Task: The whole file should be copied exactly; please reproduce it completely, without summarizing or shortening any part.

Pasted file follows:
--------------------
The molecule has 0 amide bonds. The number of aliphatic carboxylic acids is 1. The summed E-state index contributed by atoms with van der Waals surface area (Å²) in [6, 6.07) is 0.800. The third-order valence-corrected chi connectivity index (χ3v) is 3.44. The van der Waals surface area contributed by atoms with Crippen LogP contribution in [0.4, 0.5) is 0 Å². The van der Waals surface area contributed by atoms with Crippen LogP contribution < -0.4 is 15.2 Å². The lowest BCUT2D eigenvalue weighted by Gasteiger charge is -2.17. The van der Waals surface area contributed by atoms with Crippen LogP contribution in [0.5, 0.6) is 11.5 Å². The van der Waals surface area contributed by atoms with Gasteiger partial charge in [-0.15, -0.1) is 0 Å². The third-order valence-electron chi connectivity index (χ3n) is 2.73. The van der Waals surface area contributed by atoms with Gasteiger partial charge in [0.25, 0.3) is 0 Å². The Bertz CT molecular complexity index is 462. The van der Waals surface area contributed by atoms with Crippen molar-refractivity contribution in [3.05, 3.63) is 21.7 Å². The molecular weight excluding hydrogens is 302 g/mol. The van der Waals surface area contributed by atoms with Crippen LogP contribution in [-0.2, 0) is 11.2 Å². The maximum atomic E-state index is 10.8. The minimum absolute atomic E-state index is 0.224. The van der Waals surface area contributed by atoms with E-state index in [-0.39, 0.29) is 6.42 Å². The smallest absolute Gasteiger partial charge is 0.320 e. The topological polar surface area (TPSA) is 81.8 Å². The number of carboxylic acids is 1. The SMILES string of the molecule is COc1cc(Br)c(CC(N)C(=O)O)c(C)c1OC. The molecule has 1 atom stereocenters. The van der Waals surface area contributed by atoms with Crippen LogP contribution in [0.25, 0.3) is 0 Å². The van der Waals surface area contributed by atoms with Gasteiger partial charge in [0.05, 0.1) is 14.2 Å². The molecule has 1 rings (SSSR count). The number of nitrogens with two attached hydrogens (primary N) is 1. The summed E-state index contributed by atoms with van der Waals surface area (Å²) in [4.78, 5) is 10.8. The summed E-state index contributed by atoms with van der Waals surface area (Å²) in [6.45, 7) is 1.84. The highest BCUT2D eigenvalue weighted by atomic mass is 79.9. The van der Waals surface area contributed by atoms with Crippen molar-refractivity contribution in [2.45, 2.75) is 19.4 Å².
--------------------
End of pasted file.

The molecule has 0 amide bonds. The number of aliphatic carboxylic acids is 1. The summed E-state index contributed by atoms with van der Waals surface area (Å²) in [6, 6.07) is 0.800. The third-order valence-corrected chi connectivity index (χ3v) is 3.44. The van der Waals surface area contributed by atoms with Crippen LogP contribution in [0.4, 0.5) is 0 Å². The van der Waals surface area contributed by atoms with Crippen LogP contribution < -0.4 is 15.2 Å². The lowest BCUT2D eigenvalue weighted by Gasteiger charge is -2.17. The van der Waals surface area contributed by atoms with Crippen LogP contribution in [0.5, 0.6) is 11.5 Å². The van der Waals surface area contributed by atoms with Gasteiger partial charge in [-0.15, -0.1) is 0 Å². The third-order valence-electron chi connectivity index (χ3n) is 2.73. The van der Waals surface area contributed by atoms with Gasteiger partial charge in [0.25, 0.3) is 0 Å². The Bertz CT molecular complexity index is 462. The van der Waals surface area contributed by atoms with Crippen molar-refractivity contribution in [3.05, 3.63) is 21.7 Å². The molecular weight excluding hydrogens is 302 g/mol. The van der Waals surface area contributed by atoms with Crippen LogP contribution in [-0.2, 0) is 11.2 Å². The maximum atomic E-state index is 10.8. The minimum absolute atomic E-state index is 0.224. The van der Waals surface area contributed by atoms with E-state index in [-0.39, 0.29) is 6.42 Å². The smallest absolute Gasteiger partial charge is 0.320 e. The topological polar surface area (TPSA) is 81.8 Å². The number of carboxylic acids is 1. The SMILES string of the molecule is COc1cc(Br)c(CC(N)C(=O)O)c(C)c1OC. The molecule has 1 atom stereocenters. The van der Waals surface area contributed by atoms with Crippen LogP contribution in [0.25, 0.3) is 0 Å². The van der Waals surface area contributed by atoms with Gasteiger partial charge in [0.05, 0.1) is 14.2 Å². The molecule has 1 rings (SSSR count). The number of nitrogens with two attached hydrogens (primary N) is 1. The summed E-state index contributed by atoms with van der Waals surface area (Å²) in [4.78, 5) is 10.8. The summed E-state index contributed by atoms with van der Waals surface area (Å²) in [6.45, 7) is 1.84. The highest BCUT2D eigenvalue weighted by atomic mass is 79.9. The van der Waals surface area contributed by atoms with Crippen molar-refractivity contribution in [2.45, 2.75) is 19.4 Å².